The Affordable Care Act is like the television show Storage Wars, where unclaimed items in storage lockers are auctioned off after a quick peek through the door. People bid top dollar and hope for the best. Some find a goldmine, but the unseasoned bidders usually receive a Pandora's Box.
Let's look at some of the winners. The Center for Public Policy, a non-partisan public interest think tank in Washington D.C., estimated that $120 million was spent lobbying for health reform. Pharmaceutical Researchers and Manufacturers of America (PhRMA) alone spent $26 million lobbying for Obamacare in 2009. And PhRMA has spent well over $100 million on ad campaigns promoting healthcare reform legislation.
Upon passage of the bill, the stocks of some of the largest health insurers, including Cigna, UnitedHealth Group,WellPoint,and Aetna climbed. Major makers of electronic health records (EHR) systems lobbied hard, locking out smaller competitors. Chicago-based Allscripts Healthcare Solutions former CEO Glen Tullman, who had served as health technology adviser to Obama's presidential campaign in 2008, made more than $200,000 in contributions to the campaign, and was frequent guest at the White House during 2009. With some nudging from the Stimulus mandate for EHRs, annual sales of Allscripts more than doubled from $548 million in 2009 to $1.44 billion in 2012. Cerner, another software purveyor, spent $400,000 lobbying for EHR. During the same three-year period, sales rose 60 percent. more >>
In dysfunctional and ideologically driven Washington, it seems the only way to slow out-of-control spending is with the debt ceiling votes. Republicans control only one-half of one-third of the government. The only leverage they have in imposing some form of fiscal sanity is their debt ceiling votes.
All the posturing and rhetoric of Democrats and Republicans leading up to the "deal" remind me of a WWF wrestling match: lots of pre-match bluster with a predetermined outcome.
It seems all the politicians want to do now is hit the "pause" button on all of this. Both sides are getting beat up in the polls. more >>
With House leaders unable to reach an agreement within their own Republican caucus, Senate Majority Leader Harry Reid (D-Nev.) and Senate Minority Leader Mitch McConnell (R-Ky.) have now taken the lead on a short-term increase in the national debt limit and short-term funding bill to end the government shutdown.
Reid and McConnell had announced an agreement on Monday, but that was put on hold after Speaker of the House John Boehner announced that the House would work on their own agreement. Late Tuesday, though, Boehner emerged from a meeting with his caucus to announce that they were unable to come to any agreement that could pass the House. That put a path forward back into the hands of McConnell and Reid.
The McConnell/Reid plan was being finalized Tuesday night and, if all goes as planned, will be voted on Wednesday, just one day before Thursday's debt limit deadline. more >>
WASHINGTON, D.C. – The Family Research Council kicked off their annual Values Voter Summit in the nations capitol on Friday with an all-star line of potential GOP presidential candidates and rising political stars attempting to motivate the social base of the conservative movement. But are there enough "values voters" who will vote to make a difference in the 2014 and 2016 elections?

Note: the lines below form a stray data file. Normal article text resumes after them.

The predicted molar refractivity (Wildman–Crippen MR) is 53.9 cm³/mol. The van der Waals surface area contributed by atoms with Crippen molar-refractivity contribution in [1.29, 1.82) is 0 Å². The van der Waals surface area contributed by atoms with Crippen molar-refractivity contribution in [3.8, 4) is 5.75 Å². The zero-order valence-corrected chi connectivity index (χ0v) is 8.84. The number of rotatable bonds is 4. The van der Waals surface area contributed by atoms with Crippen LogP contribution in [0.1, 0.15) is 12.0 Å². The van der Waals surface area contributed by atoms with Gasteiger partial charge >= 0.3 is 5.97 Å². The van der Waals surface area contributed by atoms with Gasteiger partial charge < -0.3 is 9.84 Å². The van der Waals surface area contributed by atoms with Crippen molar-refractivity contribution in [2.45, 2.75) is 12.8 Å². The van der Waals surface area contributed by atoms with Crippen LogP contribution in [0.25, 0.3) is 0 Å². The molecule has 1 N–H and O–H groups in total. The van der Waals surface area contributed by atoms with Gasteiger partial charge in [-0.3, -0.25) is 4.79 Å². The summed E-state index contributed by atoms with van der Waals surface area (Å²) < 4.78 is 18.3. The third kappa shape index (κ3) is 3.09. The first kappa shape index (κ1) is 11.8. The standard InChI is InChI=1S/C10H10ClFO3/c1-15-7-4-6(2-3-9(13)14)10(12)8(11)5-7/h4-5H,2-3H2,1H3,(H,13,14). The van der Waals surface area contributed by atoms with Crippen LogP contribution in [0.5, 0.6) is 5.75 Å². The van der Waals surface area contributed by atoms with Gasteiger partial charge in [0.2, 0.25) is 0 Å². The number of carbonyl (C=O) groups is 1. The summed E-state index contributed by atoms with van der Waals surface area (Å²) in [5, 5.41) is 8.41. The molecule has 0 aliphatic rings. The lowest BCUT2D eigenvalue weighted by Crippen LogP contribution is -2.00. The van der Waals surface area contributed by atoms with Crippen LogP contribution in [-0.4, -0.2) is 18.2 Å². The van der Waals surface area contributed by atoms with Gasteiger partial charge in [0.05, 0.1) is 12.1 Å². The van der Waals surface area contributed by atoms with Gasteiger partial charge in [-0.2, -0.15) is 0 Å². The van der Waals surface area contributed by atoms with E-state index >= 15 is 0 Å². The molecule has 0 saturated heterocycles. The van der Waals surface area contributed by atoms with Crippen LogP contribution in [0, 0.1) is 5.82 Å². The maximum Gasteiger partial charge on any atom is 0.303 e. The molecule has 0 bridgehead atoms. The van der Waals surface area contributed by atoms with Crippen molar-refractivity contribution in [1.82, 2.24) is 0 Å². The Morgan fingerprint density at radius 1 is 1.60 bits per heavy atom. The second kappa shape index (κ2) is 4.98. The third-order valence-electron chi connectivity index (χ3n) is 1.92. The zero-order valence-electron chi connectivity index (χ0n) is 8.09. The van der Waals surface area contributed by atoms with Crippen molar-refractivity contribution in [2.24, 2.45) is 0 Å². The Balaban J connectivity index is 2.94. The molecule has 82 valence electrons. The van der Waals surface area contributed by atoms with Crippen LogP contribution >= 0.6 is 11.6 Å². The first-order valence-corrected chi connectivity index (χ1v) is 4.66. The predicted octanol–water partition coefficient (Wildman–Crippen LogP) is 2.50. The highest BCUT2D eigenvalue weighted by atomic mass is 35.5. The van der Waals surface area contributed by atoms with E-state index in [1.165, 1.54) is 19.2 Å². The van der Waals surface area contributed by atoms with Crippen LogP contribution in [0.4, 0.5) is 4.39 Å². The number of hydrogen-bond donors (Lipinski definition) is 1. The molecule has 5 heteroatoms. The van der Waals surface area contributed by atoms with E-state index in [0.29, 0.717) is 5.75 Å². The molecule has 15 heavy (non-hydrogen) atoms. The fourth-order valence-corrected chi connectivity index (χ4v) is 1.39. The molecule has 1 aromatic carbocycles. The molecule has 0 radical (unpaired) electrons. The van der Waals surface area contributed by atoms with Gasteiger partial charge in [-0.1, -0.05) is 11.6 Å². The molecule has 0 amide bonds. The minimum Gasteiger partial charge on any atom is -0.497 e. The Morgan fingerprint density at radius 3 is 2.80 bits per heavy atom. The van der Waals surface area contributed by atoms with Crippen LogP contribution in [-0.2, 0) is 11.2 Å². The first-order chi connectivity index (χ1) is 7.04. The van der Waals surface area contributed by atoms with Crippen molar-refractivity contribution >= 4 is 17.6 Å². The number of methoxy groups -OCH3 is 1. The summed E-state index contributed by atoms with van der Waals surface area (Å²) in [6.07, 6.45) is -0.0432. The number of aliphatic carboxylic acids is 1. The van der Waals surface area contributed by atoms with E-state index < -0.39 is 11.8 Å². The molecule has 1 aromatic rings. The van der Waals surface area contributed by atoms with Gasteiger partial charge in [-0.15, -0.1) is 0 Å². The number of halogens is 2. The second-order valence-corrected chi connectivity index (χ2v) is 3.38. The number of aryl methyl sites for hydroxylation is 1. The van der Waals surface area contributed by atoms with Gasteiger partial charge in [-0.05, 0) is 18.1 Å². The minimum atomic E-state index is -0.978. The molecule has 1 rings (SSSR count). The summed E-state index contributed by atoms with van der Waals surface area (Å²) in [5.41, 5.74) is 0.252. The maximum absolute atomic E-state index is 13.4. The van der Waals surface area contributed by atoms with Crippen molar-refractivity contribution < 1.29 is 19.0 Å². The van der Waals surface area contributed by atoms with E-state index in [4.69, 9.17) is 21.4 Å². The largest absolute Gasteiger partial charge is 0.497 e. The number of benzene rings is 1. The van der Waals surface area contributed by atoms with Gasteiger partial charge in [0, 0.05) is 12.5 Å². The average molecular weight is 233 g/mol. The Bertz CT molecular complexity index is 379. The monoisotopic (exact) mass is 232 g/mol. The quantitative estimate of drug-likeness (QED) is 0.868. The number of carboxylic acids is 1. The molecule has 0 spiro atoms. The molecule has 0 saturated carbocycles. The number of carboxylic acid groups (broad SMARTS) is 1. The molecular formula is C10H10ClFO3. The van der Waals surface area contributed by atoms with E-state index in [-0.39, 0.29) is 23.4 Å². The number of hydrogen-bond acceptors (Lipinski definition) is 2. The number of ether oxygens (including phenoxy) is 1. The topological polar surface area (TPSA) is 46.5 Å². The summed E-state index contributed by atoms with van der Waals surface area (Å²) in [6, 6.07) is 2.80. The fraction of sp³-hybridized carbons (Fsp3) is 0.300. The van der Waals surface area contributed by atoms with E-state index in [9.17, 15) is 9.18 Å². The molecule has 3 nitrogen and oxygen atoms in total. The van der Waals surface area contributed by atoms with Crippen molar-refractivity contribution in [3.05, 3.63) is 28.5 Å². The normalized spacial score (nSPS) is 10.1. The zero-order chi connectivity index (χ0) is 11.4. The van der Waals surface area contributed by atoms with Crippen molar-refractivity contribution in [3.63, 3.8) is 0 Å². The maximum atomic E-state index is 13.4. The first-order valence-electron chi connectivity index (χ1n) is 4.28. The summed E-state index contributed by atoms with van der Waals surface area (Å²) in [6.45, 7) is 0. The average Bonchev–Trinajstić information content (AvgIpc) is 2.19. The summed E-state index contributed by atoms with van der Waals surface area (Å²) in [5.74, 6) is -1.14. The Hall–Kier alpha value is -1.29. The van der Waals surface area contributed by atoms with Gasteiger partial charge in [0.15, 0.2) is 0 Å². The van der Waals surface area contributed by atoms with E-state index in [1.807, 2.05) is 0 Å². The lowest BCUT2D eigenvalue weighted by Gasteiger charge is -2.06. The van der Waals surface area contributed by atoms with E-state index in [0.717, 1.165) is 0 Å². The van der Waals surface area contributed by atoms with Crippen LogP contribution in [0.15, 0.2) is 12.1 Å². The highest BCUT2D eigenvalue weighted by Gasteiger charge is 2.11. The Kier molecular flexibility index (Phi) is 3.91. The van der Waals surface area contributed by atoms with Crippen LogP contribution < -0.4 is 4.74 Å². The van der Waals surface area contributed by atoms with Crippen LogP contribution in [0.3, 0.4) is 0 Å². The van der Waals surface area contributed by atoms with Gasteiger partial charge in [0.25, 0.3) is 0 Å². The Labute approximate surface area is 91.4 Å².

Gauging by the response at the weekend event in Washington, the answer is "yes," albeit the attendees are heavily weighted in their political leanings. The challenge that conservative operatives (or Karl Rove wannabes) must contemplate as they gaze into their crystal balls is can they light a fire under those same types of voters who reside in the nations heartland and are trying to balance a family budget while figuring out how Obamacare might impact their health care cost?
Tony Perkins, the CEO of the Family Research Council and host of the weekend's summit expressed optimism that value voters will show up at the polls in the next two election cycles. more >>
On the ninth day of the federal government shut down Wednesday, Senate Chaplain Barry Black delivered a strong-worded prayer urging Congress to respond to reports that families of fallen military service members were not receiving death benefits during the ongoing shut down.
"Lord, when our federal shutdown delays payments of death benefits to the families of children dying on faraway battlefields, it's time for our lawmakers to say 'enough is enough'," Black, formerly the Chief of Chaplains for the U.S. Navy, said at Wednesday's prayer. "Cover our shame with the robe of your righteousness. Forgive us, reform us and make us whole."
Although the theme of Black's prayers are usually apolitical, since the federal shut down last week they have taken on a decidedly political tone, praying for members of Congress to compromise on a solution so the federal government can begin to function again. more >>
America was founded to be a beacon of liberty, particularly religious liberty. The framers of our Constitution sought to preserve religious liberty to such an extent that they made it the first right protected in the Bill of Rights.
President Reagan, expanding on President Lincoln's phrase, referred to America as "the last, best hope of man on Earth." But this last, best hope is beginning to fade.
In countless instances we're seeing government exceed its proper constitutional role, ignore the constitutional limits placed on its power, and interfere with the constitutionally guaranteed liberties of its citizens -- especially eroding religious liberty. more >>